Sam put down the guitar and went to the counter, but the customer didn't hold out the cup. He gave her a long, studious look, before asking, “Where did you get that instrument?”
“I don't know.” She narrowed her eyes at the young man. He was in his early twenties, rumpled, and drowning under a pointy wizard's hat. All in all, he reeked of being an undergraduate at the Magic Institute. “It's my girlfriend's.”
The guy bit his lip. “You should ask her about it.”
Sam's spirits sagged. “Yeah, I'll do that. If she ever calls me back.”
“Oh...” The young wizard shifted from foot to foot before placing the cup on the counter. “I'm still in school. But... I don't think that's a normal guitar. It sounds enchanted.”
“Yeah.” He nodded. “If it was on an exam, I'd say someone turned your girlfriend into a guitar.”
He tapped the counter, gave her a sad smile, and made an awkward turn toward the door.
The theory seemed ludicrous. Yet, it really wasn't like Michelle to disappear without letting her family know. So Sam leaned over the counter and yelled, “Wait! Could you break an enchantment like that?”
The student pushed his hat back from where it had fallen over his forehead. “If I had to guess, I'd say you have to destroy the vessel. But it's probably a romantic curse, so you'd have to do it somewhere special or on the right day or something like that.”
“How do you know?”
He shook his head. “There's no telling unless you know who cast it.”
And, of course, Samantha had no clue. She was, however, confident as she picked up the guitar again that the student was right. Holding it felt like holding Michelle.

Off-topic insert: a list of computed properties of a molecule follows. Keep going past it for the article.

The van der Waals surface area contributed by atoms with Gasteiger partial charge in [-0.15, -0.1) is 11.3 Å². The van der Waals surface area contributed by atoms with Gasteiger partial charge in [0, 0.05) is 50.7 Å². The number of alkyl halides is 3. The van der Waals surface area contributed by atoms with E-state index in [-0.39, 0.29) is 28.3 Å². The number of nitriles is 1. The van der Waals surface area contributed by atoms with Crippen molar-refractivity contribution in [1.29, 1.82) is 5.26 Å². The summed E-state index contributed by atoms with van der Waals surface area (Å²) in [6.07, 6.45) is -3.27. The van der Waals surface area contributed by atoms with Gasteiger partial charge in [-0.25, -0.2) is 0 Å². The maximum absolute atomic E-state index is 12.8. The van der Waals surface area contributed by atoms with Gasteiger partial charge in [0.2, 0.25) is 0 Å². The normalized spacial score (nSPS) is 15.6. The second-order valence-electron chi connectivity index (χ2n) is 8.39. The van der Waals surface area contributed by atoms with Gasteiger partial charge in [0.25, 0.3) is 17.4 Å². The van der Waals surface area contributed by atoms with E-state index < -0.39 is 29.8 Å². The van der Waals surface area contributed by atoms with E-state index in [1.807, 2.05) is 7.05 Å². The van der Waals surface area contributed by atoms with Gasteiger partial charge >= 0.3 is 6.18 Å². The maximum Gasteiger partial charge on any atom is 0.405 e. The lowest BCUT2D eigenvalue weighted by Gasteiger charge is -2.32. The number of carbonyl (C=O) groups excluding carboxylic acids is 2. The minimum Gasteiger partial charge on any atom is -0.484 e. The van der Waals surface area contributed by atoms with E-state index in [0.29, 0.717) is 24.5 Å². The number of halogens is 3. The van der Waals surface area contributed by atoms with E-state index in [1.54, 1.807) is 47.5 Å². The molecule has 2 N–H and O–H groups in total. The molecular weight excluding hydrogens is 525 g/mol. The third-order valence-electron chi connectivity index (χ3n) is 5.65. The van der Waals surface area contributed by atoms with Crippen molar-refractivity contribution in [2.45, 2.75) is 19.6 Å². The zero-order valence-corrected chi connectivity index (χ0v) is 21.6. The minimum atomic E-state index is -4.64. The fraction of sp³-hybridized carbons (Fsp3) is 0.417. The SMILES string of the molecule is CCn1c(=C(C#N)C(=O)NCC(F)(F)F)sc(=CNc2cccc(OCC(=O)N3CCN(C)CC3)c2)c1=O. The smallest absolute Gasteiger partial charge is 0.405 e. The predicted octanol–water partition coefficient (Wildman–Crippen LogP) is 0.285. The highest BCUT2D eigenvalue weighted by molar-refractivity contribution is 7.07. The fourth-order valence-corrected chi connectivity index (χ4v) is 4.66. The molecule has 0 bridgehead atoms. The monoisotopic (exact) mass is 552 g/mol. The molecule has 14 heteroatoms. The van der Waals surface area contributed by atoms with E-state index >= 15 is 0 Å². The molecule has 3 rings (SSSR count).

“Oh, sweetie,” she whispered. “I'll fix this. I promise.”
Weeks came and went as Samantha made appointments with wizards, stalked the curses and charms on-line forums, and read every book the library had on breaking enchantments.
By the end of summer, she couldn't take the uncertainty anymore. Michelle's family had gotten worried and the police had opened an investigation into the disappearance, but while their techs could prove the guitar was enchanted, they couldn't prove it was Michelle. And they couldn't break the spell.
So on the eve of their anniversary, Samantha went to the train station where they had met. She'd play one last rendition of Michelle, then smash the guitar. Either the time and place would be right and her beloved would be free. Or Michelle would be truly gone and there would be tracks to jump onto.
She finished the song, gave the guitar one last kiss, and slammed it against the bricks.
Prompt taken from this photo, found at The Flash Fiction Project.